Protecting our most vulnerable population.
A new state law aims to make sure the elderly, or even adults with special needs, are protected from being exploited and mistreated by their guardians.
HB 1059 went into effect earlier this summer.
It passed without much fanfare, but it is a big deal for adults who rely on a guardian to make some of their most important decisions.
The law gives more power to trusted people, aside from a guardian, to overstep a guardian who might not be acting in the best interest of the vulnerable adult.
The law might have helped Port St. Lucie resident Michael Lincoln, 23, get out of a bad situation sooner.
“I got taken away from my father when I was 17, 16,” Lincoln explained. His father went to jail. He went into foster care, living in several group homes.
He was also given a state-appointed guardian because of an intellectual disability.
“They made me fully incapacitated and put me in full guardianship.”
He says he was placed into a group home in 2016 that he was concerned about and told a trusted adult aside from his state-appointed guardian about his financial, emotional and physical concerns.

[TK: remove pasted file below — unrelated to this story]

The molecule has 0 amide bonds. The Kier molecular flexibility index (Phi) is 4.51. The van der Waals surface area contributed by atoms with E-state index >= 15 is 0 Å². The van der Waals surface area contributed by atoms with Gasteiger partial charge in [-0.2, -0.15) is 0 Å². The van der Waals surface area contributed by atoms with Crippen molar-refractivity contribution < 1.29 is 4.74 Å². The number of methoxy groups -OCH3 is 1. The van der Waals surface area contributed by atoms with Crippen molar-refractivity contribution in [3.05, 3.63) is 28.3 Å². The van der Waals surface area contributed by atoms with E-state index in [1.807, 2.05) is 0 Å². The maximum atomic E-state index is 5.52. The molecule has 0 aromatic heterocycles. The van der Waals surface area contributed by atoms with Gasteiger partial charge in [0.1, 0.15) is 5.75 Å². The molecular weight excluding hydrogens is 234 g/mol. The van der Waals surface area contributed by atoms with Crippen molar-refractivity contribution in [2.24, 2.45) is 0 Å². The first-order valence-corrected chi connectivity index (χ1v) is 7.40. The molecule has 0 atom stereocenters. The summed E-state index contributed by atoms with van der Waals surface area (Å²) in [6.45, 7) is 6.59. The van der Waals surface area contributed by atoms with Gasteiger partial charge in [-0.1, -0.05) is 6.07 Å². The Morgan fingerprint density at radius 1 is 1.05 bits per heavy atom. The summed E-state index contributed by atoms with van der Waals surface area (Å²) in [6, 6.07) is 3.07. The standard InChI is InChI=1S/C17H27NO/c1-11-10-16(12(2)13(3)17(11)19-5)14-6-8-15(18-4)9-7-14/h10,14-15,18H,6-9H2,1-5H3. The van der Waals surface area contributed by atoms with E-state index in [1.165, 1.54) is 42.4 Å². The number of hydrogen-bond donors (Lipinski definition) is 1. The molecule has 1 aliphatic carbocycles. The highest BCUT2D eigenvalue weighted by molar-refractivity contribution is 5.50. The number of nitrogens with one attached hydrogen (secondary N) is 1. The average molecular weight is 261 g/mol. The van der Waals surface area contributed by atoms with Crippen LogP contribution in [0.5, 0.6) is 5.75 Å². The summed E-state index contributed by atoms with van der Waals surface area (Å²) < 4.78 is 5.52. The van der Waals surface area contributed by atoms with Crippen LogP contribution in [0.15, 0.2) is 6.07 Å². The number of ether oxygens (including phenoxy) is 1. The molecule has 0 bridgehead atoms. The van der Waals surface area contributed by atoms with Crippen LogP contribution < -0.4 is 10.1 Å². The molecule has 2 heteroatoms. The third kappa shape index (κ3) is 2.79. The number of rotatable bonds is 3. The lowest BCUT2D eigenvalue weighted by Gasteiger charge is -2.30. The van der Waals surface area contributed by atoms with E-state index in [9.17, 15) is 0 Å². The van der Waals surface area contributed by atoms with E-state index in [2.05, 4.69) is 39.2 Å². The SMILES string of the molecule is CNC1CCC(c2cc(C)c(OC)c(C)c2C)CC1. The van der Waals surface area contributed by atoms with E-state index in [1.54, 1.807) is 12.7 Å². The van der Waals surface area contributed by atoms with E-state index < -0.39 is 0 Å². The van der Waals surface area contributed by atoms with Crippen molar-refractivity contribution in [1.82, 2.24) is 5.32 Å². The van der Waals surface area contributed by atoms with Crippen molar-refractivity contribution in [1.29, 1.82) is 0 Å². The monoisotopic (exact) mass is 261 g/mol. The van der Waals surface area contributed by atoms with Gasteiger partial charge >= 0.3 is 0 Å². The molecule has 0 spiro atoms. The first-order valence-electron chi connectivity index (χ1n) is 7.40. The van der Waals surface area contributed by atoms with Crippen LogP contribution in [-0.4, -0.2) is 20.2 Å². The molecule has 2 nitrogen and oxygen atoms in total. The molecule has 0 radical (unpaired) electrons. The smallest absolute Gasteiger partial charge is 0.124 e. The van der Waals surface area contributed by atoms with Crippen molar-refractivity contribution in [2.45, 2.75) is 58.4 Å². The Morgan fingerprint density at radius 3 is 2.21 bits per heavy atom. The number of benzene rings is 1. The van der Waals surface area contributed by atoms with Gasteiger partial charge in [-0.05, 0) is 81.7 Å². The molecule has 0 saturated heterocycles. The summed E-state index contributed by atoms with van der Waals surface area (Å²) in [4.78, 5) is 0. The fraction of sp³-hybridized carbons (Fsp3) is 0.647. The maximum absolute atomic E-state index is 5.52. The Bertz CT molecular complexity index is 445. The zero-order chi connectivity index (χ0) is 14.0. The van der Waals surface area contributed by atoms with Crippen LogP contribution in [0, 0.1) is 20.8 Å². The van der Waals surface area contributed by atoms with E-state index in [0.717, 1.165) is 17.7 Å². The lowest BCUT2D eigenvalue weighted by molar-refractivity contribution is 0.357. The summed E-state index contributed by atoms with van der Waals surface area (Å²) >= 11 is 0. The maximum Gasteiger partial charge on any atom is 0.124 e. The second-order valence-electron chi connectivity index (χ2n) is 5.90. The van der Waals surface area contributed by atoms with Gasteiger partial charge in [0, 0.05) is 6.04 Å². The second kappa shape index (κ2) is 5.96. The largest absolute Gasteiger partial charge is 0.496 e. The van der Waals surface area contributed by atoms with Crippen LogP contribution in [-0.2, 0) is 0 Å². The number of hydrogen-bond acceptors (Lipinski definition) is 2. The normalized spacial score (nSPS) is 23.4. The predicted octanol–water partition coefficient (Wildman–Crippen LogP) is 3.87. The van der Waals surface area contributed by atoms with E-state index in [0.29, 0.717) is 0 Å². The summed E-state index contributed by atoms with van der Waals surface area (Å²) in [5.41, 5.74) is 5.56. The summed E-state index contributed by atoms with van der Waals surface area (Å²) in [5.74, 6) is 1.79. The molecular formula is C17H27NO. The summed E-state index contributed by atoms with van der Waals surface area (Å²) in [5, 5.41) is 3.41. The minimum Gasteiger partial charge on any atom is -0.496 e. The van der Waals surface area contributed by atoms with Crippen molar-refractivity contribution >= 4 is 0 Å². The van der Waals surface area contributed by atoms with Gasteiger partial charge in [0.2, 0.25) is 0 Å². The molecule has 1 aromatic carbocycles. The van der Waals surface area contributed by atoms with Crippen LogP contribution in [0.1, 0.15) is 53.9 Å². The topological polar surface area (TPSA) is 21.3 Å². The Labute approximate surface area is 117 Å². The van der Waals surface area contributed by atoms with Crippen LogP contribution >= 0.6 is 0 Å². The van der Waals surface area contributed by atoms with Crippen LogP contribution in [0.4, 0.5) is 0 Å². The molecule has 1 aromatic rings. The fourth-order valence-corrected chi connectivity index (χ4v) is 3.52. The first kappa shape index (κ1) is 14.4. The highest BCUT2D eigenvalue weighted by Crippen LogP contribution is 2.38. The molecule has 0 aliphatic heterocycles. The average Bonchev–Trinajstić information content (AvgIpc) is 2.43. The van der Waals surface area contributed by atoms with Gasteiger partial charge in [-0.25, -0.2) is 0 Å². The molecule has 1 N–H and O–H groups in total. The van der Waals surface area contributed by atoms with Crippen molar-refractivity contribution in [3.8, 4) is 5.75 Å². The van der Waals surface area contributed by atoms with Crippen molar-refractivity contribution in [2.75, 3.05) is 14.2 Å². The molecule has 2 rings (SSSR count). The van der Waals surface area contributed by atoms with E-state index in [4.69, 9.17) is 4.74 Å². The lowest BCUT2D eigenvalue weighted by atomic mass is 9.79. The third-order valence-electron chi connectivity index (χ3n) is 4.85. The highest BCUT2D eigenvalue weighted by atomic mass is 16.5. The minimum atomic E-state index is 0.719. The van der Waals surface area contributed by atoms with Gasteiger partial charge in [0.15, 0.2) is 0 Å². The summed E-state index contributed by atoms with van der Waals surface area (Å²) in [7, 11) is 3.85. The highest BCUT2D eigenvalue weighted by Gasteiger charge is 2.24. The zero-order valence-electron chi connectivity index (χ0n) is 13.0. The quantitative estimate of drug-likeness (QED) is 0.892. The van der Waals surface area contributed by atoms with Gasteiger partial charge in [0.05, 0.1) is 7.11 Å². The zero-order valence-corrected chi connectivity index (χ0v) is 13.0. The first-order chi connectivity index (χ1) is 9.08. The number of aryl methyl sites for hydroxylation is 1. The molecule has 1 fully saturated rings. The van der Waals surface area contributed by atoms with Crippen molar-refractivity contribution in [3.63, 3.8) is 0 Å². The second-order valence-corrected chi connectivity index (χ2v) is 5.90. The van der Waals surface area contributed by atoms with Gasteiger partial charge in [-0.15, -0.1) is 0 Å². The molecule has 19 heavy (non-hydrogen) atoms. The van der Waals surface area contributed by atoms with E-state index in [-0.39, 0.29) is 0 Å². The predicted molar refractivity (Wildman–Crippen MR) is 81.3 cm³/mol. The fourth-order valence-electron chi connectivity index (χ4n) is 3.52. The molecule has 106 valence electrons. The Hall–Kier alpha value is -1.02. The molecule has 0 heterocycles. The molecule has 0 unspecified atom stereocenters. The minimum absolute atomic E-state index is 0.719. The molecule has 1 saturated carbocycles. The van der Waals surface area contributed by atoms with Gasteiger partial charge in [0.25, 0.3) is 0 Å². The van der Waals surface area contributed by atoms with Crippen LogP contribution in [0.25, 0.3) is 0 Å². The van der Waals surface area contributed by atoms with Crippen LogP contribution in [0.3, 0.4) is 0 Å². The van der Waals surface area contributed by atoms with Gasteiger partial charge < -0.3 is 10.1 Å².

That adult sent letters to agencies such as the Agency for Persons with Disabilities and said she contacted Disability Rights Florida, the Family Care Council and State of Florida Adult Protective Services.
He was still in the same home for a least a month after the letters were sent.
This law could have helped him get to a better place sooner.
“What this law provides is the ability for any other adult in the community who is witness to [potential exploitation] or is concerned about it, they can contact the court and have an opportunity to speak to a judge about what their concerns are,” said St. Lucie County Clerk of the Circuit Court, Joseph Smith. “Then if things are going terribly wrong, there’s an opportunity to say 'hey we think this person needs to be removed from this person who is trying to exploit them."
That concerned person would file a petition to see a judge, and would not need to wait to obtain an attorney. That is a critical step in protecting a vulnerable adult if they are being financially exploited. Bank accounts could be frozen much more quickly.
This also allows a non-guardian to intervene and initiate an injunction or restraining order against the guardian if needed.
“Exploited financially. Exploited physically. Exploited emotionally...This is just another tool to let the public help us.”
Michael has since been able to get his rights back and has been taken off the guardian program. Now, he is on a supported decision-making program, which allows him more freedom.
Smith says one person has filed for an injunction in St. Lucie County since the law went into effect.